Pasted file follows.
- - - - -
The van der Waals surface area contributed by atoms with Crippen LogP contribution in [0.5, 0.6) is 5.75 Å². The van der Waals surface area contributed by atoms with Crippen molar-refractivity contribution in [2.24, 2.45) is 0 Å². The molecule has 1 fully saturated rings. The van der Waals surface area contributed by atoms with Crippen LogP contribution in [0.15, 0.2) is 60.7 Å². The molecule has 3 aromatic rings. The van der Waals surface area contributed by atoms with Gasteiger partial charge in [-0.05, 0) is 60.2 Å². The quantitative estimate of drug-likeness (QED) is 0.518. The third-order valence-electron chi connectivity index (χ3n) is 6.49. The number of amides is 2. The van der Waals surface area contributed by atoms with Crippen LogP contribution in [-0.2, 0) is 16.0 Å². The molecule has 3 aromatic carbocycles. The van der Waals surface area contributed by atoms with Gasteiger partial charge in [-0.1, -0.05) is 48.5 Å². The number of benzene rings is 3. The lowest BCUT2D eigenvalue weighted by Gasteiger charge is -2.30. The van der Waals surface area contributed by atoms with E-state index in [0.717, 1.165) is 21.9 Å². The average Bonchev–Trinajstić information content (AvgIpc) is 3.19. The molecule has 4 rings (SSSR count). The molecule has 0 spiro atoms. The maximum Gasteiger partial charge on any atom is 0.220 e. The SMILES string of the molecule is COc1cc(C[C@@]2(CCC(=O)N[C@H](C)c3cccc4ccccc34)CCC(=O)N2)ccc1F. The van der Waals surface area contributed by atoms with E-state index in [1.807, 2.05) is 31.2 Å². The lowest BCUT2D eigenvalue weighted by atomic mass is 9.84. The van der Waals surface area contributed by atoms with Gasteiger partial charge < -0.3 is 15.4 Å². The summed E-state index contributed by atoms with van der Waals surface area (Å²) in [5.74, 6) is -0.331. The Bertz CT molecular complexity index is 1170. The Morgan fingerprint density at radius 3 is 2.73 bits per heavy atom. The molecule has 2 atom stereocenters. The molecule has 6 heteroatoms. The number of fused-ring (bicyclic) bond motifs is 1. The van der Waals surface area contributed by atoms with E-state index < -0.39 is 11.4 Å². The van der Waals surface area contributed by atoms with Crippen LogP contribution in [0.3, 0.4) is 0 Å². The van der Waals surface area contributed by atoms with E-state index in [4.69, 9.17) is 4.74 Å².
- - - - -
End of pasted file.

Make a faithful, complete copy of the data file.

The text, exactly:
The van der Waals surface area contributed by atoms with Crippen LogP contribution in [0.5, 0.6) is 5.75 Å². The van der Waals surface area contributed by atoms with Crippen molar-refractivity contribution in [2.24, 2.45) is 0 Å². The molecule has 1 fully saturated rings. The van der Waals surface area contributed by atoms with Crippen LogP contribution in [0.15, 0.2) is 60.7 Å². The molecule has 3 aromatic rings. The van der Waals surface area contributed by atoms with Gasteiger partial charge in [-0.05, 0) is 60.2 Å². The quantitative estimate of drug-likeness (QED) is 0.518. The third-order valence-electron chi connectivity index (χ3n) is 6.49. The number of amides is 2. The van der Waals surface area contributed by atoms with Crippen LogP contribution in [-0.2, 0) is 16.0 Å². The molecule has 3 aromatic carbocycles. The van der Waals surface area contributed by atoms with Gasteiger partial charge in [-0.1, -0.05) is 48.5 Å². The number of benzene rings is 3. The lowest BCUT2D eigenvalue weighted by Gasteiger charge is -2.30. The van der Waals surface area contributed by atoms with E-state index in [0.717, 1.165) is 21.9 Å². The average Bonchev–Trinajstić information content (AvgIpc) is 3.19. The molecule has 4 rings (SSSR count). The molecule has 0 spiro atoms. The maximum Gasteiger partial charge on any atom is 0.220 e. The SMILES string of the molecule is COc1cc(C[C@@]2(CCC(=O)N[C@H](C)c3cccc4ccccc34)CCC(=O)N2)ccc1F. The van der Waals surface area contributed by atoms with E-state index in [1.807, 2.05) is 31.2 Å². The lowest BCUT2D eigenvalue weighted by atomic mass is 9.84. The van der Waals surface area contributed by atoms with Gasteiger partial charge < -0.3 is 15.4 Å². The summed E-state index contributed by atoms with van der Waals surface area (Å²) in [5.74, 6) is -0.331. The Bertz CT molecular complexity index is 1170. The Morgan fingerprint density at radius 3 is 2.73 bits per heavy atom. The molecule has 2 atom stereocenters. The molecule has 6 heteroatoms. The number of fused-ring (bicyclic) bond motifs is 1. The van der Waals surface area contributed by atoms with E-state index < -0.39 is 11.4 Å². The van der Waals surface area contributed by atoms with Crippen LogP contribution in [0.3, 0.4) is 0 Å². The van der Waals surface area contributed by atoms with E-state index in [4.69, 9.17) is 4.74 Å².